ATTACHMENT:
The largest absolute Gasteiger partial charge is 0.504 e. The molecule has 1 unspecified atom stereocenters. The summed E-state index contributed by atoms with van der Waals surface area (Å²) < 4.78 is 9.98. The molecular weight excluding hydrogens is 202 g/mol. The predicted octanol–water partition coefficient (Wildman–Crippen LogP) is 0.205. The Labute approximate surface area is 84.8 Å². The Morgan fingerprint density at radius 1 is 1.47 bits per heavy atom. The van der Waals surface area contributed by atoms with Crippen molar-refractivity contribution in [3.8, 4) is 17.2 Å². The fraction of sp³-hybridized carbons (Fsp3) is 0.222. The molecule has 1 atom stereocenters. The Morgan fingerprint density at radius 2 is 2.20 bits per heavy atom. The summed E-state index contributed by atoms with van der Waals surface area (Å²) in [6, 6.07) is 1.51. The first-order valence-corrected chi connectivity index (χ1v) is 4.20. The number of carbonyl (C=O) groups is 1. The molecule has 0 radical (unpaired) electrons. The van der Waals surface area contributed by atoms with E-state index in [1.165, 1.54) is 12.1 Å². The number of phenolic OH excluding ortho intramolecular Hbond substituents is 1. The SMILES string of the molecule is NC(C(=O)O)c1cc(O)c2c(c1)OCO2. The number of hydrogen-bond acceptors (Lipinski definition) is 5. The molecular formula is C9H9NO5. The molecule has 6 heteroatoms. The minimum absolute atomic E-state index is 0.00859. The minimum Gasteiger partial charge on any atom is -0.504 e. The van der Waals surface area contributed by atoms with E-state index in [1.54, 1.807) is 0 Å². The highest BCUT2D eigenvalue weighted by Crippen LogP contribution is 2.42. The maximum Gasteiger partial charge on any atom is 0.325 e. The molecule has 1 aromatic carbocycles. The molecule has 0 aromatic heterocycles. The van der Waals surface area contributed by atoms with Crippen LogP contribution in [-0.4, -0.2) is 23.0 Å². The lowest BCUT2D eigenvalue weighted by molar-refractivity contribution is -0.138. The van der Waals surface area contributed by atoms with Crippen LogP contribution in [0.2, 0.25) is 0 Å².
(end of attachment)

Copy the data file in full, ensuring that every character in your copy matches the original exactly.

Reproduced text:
The largest absolute Gasteiger partial charge is 0.504 e. The molecule has 1 unspecified atom stereocenters. The summed E-state index contributed by atoms with van der Waals surface area (Å²) < 4.78 is 9.98. The molecular weight excluding hydrogens is 202 g/mol. The predicted octanol–water partition coefficient (Wildman–Crippen LogP) is 0.205. The Labute approximate surface area is 84.8 Å². The Morgan fingerprint density at radius 1 is 1.47 bits per heavy atom. The van der Waals surface area contributed by atoms with Crippen molar-refractivity contribution in [3.8, 4) is 17.2 Å². The fraction of sp³-hybridized carbons (Fsp3) is 0.222. The molecule has 1 atom stereocenters. The Morgan fingerprint density at radius 2 is 2.20 bits per heavy atom. The summed E-state index contributed by atoms with van der Waals surface area (Å²) in [6, 6.07) is 1.51. The first-order valence-corrected chi connectivity index (χ1v) is 4.20. The number of carbonyl (C=O) groups is 1. The molecule has 0 radical (unpaired) electrons. The van der Waals surface area contributed by atoms with E-state index in [1.165, 1.54) is 12.1 Å². The number of phenolic OH excluding ortho intramolecular Hbond substituents is 1. The SMILES string of the molecule is NC(C(=O)O)c1cc(O)c2c(c1)OCO2. The number of hydrogen-bond acceptors (Lipinski definition) is 5. The molecular formula is C9H9NO5. The molecule has 6 heteroatoms. The minimum absolute atomic E-state index is 0.00859. The minimum Gasteiger partial charge on any atom is -0.504 e. The van der Waals surface area contributed by atoms with E-state index in [1.54, 1.807) is 0 Å². The highest BCUT2D eigenvalue weighted by Crippen LogP contribution is 2.42. The maximum Gasteiger partial charge on any atom is 0.325 e. The molecule has 1 aromatic carbocycles. The molecule has 0 aromatic heterocycles. The van der Waals surface area contributed by atoms with Crippen LogP contribution in [-0.4, -0.2) is 23.0 Å². The lowest BCUT2D eigenvalue weighted by molar-refractivity contribution is -0.138. The van der Waals surface area contributed by atoms with Crippen LogP contribution in [0.2, 0.25) is 0 Å².